Music extracts used for illustrative/review purposes include:
Invitation To The Blues, Small Change, Tom Waits (1976)

Every Little Thing She Does Is Magic, Ghost In The Machine, The Police (1981)

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The Piano Has Been Drinking - Small Change [040]

The episode has come out, and it's quintessential Waits, and Sam tries to play the piano, and Martin knows the background, and Lucy thinks we're idiots, and the structure is quite good, and the jokes are pretty funny, and Les Dawson is amazing, and the recording seemed to go well, and the blogpost has been written, and the listeners are forgiving, and it's Song by Song by Song... By Song... By Song... By Song...

Music extracts used for illustrative/review purposes include:
The Piano Has Been Drinking (Not Me) (An Evening with Pete King), Small Change, Tom Waits (1976)

Les Dawson plays The Entertainer, via YouTube, Les Dawson (1984)

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I Wish I Was in New Orleans - Small Change [039]

Sam and Martin continue their journey through Small Change, as our latest guest host Lucy Dallas challenges the notion that authenticity and honesty is a vital part of songwriting, and whether Waits manages to do more than recapitulate a tradition of yearning for another place and time. With comparisons to Ray Charles, Louis Armstrong and ninja dwarves, there's little doubt you'll wish you were in another episode of Song by Song.

Music extracts used for illustrative/review purposes include:
I Wish I Was In New Orleans (In the Ninth Ward), Small Change, Tom Waits (1976)

Georgia On My Mind, The Genius Hits The Road, Ray Charles (1960)

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Jitterbug Boy - Small Change [038]

For our last episode with the delightful Jeffrey Cranor, Song by Song takes on the truth-or-lie stories of this third track on Small Change, talking about the Jitterbug Boy lying his way through the night. The truth of a person as well as the truth of a performance emerges from the discussion, touching on Jeffrey's own experiences with performance, as well as the experiences of one of the surprising heroes of 20th Century America.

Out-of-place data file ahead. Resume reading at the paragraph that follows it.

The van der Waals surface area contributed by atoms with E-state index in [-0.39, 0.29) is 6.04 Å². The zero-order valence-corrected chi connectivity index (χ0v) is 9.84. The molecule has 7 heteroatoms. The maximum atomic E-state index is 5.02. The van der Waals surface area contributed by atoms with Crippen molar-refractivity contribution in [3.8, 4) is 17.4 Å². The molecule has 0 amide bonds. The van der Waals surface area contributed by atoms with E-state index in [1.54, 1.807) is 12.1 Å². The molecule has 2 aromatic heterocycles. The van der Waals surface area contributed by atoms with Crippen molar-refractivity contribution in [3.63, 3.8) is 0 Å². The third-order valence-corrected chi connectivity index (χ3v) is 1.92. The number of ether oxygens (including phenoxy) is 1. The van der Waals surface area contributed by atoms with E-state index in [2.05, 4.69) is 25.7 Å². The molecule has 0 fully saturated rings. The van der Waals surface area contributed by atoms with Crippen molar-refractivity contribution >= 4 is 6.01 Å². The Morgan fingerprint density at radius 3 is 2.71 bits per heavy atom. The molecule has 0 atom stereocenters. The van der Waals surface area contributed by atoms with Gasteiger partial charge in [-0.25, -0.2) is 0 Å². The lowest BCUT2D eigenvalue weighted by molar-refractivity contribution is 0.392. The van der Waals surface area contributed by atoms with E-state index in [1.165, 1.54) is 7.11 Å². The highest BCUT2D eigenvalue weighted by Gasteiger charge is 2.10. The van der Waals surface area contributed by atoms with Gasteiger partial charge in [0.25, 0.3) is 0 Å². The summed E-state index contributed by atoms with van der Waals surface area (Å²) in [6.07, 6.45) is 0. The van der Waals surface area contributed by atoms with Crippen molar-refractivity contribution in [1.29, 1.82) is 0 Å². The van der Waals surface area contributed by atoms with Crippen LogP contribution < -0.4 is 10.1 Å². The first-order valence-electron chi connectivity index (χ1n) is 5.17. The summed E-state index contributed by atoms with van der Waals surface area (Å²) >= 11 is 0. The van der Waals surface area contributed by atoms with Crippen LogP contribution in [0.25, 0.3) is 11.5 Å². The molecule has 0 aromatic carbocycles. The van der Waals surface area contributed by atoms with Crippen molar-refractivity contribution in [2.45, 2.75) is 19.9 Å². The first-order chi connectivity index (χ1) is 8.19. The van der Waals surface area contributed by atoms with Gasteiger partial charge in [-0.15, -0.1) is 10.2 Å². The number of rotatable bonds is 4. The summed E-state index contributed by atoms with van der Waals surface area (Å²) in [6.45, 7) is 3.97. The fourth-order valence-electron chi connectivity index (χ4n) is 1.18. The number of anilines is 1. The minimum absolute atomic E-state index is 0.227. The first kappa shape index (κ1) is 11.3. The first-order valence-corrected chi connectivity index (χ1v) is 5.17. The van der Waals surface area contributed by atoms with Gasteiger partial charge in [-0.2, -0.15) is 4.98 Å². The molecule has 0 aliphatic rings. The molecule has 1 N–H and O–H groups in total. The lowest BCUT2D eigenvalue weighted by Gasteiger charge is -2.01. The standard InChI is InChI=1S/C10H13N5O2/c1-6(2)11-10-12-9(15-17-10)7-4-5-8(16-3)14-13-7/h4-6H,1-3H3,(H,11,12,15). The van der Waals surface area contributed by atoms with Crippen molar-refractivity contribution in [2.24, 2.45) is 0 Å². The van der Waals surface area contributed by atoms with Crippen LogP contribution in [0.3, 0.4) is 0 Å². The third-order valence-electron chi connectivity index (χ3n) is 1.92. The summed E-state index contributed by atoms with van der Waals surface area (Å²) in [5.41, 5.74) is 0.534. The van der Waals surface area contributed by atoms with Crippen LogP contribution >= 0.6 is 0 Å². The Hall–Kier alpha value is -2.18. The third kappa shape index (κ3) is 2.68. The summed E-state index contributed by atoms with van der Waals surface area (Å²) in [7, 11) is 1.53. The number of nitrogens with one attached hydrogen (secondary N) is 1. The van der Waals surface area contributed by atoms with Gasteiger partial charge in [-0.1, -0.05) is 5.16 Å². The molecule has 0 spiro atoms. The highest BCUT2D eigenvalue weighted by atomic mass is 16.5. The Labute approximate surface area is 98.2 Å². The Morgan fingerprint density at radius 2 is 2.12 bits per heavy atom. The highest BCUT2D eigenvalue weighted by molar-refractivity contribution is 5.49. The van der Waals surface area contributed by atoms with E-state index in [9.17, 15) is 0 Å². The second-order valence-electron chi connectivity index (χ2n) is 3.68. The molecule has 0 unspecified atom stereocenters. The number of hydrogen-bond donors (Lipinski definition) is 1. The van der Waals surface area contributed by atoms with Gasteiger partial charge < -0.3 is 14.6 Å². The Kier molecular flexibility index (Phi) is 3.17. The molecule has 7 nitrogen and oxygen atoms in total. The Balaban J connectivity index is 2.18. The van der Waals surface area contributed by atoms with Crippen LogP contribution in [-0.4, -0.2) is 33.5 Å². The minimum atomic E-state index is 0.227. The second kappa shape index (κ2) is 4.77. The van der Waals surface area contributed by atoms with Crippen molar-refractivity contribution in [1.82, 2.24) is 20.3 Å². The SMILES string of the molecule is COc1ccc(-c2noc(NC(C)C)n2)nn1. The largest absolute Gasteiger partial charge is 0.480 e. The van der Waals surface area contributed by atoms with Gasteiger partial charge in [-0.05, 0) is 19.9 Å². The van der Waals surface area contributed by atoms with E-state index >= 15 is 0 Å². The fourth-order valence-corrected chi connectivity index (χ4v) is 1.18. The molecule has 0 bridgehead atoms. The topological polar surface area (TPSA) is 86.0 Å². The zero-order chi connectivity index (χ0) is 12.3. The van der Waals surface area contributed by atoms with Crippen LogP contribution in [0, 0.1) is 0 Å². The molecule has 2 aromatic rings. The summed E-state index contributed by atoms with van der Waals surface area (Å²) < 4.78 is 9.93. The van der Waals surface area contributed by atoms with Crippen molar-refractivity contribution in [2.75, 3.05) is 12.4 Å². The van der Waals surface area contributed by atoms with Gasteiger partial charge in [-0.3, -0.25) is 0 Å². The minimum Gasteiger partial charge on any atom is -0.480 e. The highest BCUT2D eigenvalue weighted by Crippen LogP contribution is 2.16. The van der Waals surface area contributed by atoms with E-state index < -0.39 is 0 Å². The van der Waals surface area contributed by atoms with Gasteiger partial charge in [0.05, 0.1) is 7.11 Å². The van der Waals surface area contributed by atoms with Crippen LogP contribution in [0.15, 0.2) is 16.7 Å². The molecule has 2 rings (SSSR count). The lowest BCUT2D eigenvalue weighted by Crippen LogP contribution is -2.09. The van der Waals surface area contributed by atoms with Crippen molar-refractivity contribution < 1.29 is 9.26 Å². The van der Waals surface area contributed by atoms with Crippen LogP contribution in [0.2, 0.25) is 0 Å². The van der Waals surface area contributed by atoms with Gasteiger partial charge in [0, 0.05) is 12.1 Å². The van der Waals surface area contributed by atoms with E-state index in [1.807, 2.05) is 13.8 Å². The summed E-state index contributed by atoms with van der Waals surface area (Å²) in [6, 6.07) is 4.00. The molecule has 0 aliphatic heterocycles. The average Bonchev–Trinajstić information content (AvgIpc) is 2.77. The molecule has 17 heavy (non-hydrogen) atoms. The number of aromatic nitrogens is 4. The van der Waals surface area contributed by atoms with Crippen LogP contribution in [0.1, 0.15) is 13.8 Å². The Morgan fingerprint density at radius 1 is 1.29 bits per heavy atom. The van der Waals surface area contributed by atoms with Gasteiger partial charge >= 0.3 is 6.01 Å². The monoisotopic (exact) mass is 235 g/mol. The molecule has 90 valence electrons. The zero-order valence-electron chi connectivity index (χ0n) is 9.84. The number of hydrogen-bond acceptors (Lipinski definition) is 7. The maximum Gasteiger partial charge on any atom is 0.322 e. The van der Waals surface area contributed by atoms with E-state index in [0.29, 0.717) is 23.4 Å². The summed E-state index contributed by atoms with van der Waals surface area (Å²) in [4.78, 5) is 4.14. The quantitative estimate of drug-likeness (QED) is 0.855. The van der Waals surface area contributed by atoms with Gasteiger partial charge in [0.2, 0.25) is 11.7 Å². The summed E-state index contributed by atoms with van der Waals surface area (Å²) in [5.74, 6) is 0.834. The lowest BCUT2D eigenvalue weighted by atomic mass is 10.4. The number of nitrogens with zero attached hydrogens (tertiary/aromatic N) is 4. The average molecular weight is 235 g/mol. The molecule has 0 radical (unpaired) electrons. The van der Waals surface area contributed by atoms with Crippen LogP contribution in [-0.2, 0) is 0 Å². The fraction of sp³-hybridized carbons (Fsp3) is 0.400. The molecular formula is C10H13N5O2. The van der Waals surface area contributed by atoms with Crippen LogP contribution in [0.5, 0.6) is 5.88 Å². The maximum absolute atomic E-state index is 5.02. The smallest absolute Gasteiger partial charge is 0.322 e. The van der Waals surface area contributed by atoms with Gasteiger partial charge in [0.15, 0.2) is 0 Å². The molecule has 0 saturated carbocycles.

Music extracts used for illustrative/review purposes include:
Jitterbug Boy, Small Change, Tom Waits (1976)

A Talk With George, JoCo Looks Back, Jonathan Coulton (2008)

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Step Right Up - Small Change [037]

Driving up the tempo and pulling back on the production, this second track from Small Change both imitates and satirises the tone of salesman patter. Alongside discussion of advertising and art in general, Song by Song delves into Waits's relationship with commercialism, both in terms of his music as well as his vocal identity, and features the most sympathetic description of a dog this side of Frank's Wild Years.

Further reading on Waits's attitude to commercials and advertising can be found here.

Music extracts used for illustrative/review purposes include:
Step Right Up, Small Change, Tom Waits (1976)

Butcher’s Blend Purina Advert, Tom Waits (1981)

All Things Considered, Joel Rose, NPR, May 6 2005

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Tom Traubert's Blues (Four Sheets To The Wind In Copenhagen) - Small Change [036]

Sam and Martin returns for a victorious fourth season, joined by their latest guest host Jeffrey Cranor of Welcome to Night Vale. As Waits embarks on what we consider his most successful and exciting album to date, expanding his range and tone and truly cementing his voice both sonically and lyrically, we mirror the content of the album by doing... exactly the same as we've done for the last three seasons. Stability and continuity, the most Waitsian of values. Welcome back to Song by Song!

Music extracts used for illustrative/review purposes include:
Tom Traubert’s Blues (Four Sheets To The Wind In Copenhagen), Small Change, Tom Waits (1976)

Fyn Er Fin, Fyn Er Fin, Lasse & Mathilde (1995)